A redesigned appointment process for judges of the
State Bar Court got under way last month when two review judges were reappointed and three
new hearing judges were named to the bars disciplinary court.
A controversial new law observers fear will politicize the court
gives appointment powers for three judgeships to elected officials instead of the Supreme
Court. Three bar court judges challenged the law earlier this year, but it was upheld by
the Supreme Court, which formerly appointed all eight judges.
President Pro Tem John Burton, who wrote the legislation, announced that the Senate Rules
Committee, which he chairs, appointed a staff attorney for the Senate Judiciary Committee
to a four-year term on the court.
Jodi Remke, 35, has served as the committees principal staff on
legislation that created the new California Department of Child Support Services.
Jodi Remke is smart, fair and energetic, said Burton.
She has exactly the skills and temperament the Senate was looking for in a hearing
Remke replaces San Francisco Judge Nancy Roberts Lonsdale, one of the
three judges who challenged the Burton legislation. Lonsdale had sought reappointment.
Remke, who was admitted to the bar in 1992 after receiving her law
degree from McGeorge Law School, worked on legislation involving consumer protection,
family law, juvenile dependency and real property as well as efforts to overhaul the states
child support system. She previously served as a legal advocate on housing issues, was a
legal services attorney and practiced real estate law with the firm of Miller, Starr &
Regalia in Oakland.
Assembly Speaker Robert Hertz-berg named Los Angeles attorney Paul
Bacigalupo, 41, to the court to replace Judge Madge Watai, who was elevated to the courts
Bacigalupo, also a McGeorge graduate, is a business litigator at
Castle & Lax, specializing in complex construction, business, employment and insurance
cases. He has worked as a mediator and arbitrator for JAMS/Endispute, is an associate with
the dispute resolution services of the Los Angeles County Bar Association and a member of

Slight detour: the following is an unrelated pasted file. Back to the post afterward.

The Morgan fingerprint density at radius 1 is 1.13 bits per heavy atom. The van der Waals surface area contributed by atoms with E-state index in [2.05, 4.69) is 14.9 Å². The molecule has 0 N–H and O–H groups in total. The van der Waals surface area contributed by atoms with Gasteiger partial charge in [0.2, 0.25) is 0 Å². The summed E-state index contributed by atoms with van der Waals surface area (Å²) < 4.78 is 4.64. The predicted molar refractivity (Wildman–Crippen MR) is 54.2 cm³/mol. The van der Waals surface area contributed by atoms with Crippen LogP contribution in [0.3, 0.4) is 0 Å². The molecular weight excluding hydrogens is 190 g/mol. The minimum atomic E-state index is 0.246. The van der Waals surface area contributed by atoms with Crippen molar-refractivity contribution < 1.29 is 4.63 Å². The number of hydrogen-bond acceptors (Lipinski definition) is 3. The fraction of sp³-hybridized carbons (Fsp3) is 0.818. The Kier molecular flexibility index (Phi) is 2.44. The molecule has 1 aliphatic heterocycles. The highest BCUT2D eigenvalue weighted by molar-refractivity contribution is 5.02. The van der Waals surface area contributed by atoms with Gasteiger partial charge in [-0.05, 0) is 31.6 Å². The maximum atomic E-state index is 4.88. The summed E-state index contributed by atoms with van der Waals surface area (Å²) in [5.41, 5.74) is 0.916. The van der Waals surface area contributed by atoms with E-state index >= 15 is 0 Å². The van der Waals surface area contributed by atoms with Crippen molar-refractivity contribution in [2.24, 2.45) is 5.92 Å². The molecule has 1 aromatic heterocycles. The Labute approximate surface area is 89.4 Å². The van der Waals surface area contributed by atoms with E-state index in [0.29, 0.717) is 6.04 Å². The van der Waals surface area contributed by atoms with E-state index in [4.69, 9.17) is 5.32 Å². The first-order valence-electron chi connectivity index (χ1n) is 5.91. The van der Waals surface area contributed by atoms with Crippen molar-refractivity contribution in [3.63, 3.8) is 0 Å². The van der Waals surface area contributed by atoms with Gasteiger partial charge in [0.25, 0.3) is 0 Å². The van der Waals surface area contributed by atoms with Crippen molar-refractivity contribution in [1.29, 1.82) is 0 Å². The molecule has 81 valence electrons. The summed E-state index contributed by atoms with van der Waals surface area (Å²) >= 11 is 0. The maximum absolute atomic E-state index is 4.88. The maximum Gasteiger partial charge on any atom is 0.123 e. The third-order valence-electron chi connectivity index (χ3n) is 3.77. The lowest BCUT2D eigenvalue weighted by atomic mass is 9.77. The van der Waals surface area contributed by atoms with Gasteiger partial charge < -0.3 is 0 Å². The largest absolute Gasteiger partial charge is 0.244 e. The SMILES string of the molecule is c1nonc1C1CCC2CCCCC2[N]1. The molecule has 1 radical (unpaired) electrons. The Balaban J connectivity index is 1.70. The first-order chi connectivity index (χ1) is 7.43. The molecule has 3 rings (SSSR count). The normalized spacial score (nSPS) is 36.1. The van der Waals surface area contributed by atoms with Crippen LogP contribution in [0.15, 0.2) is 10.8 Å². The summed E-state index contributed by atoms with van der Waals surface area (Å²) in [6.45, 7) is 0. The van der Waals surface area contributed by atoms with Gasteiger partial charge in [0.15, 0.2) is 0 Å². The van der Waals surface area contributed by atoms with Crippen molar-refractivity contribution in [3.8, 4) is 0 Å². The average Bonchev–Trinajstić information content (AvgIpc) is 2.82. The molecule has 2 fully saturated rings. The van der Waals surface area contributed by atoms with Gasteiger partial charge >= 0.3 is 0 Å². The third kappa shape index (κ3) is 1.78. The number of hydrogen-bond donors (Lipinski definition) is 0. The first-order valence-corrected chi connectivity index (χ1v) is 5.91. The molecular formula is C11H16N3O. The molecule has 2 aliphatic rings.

California Dispute Resolution Services, and he has served as a temporary judge in the Los
Angeles County courts.
His appointment is for two years.
Gray Davis named Robert Talcott, who, as a former member of the bars board of
governors in the late 1980s, helped supervise the creation of the State Bar Court, to
replace Judge Carlos Velarde in Los Angeles for a six-year term. Talcott, 68, also sat on
the selection committee that made recommendations for the first judges to sit on the
He served as president of the Los Angeles police commission and has
practiced law for more than 40 years. The senior and founding partner at Talcott,
Lightfoot, Vandevelde, Sadowsky, Medvene & Levine, Talcott formerly worked for the
Justice Department and the U.S. Attorneys office.
He earned both his law degree and a masters of law from
The Supreme Court announced the reappointment of Judge Ronald
Stovitz, one of the original bar court judges, to the review department, and it named
Watai as a review judge. She replaces Kenneth Norian, the public member of the review
department, a position that was eliminated by the legislation.
58, has been a review judge since the State Bar Court was established in 1989 and has now
been reappointed twice. He has spent his entire legal career with the State Bar, working
since 1968 as an attorney in its office of trial counsel, which prosecutes attorney
misconduct, before his appointment to the bar court.
Watai, 73, was a superior court judge in Los Angeles before joining
the bar court as a hearing judge in 1995.
The bar court judges should have taken their seats Nov. 1, when the
old terms expired. But because the appointments were made so late, due in part to the
challenge to the Burton measure, the Supreme Court last month extended Lonsdales and
Velardes terms until their replacements take office. This is an interim
measure to insure there is no gap in service, said bar executive director Judy
Because there is about a six-month learning curve for judges to
become familiar with the somewhat obscure law of attorney discipline, the court usually
experiences something of a slowdown when new judges take the bench.
Two of the review department judges do not work full-time and earn 60 percent
of a superior court judges annual $122,628 salary, while hearing judges earn the
same salary as a municipal court judge $111,985.
Under the new law, the Supreme Court set up an applicant evaluation
and nomination committee which solicited applications, evaluated candidates and made
recommendations to the Supreme Court. They did not make specific recommendations to the
elected officials who make the other appointments, but rated the candidates
Bar staff was not involved in vetting applicants, Johnson said,
adding, We have no idea who they recommended or what their rankings were.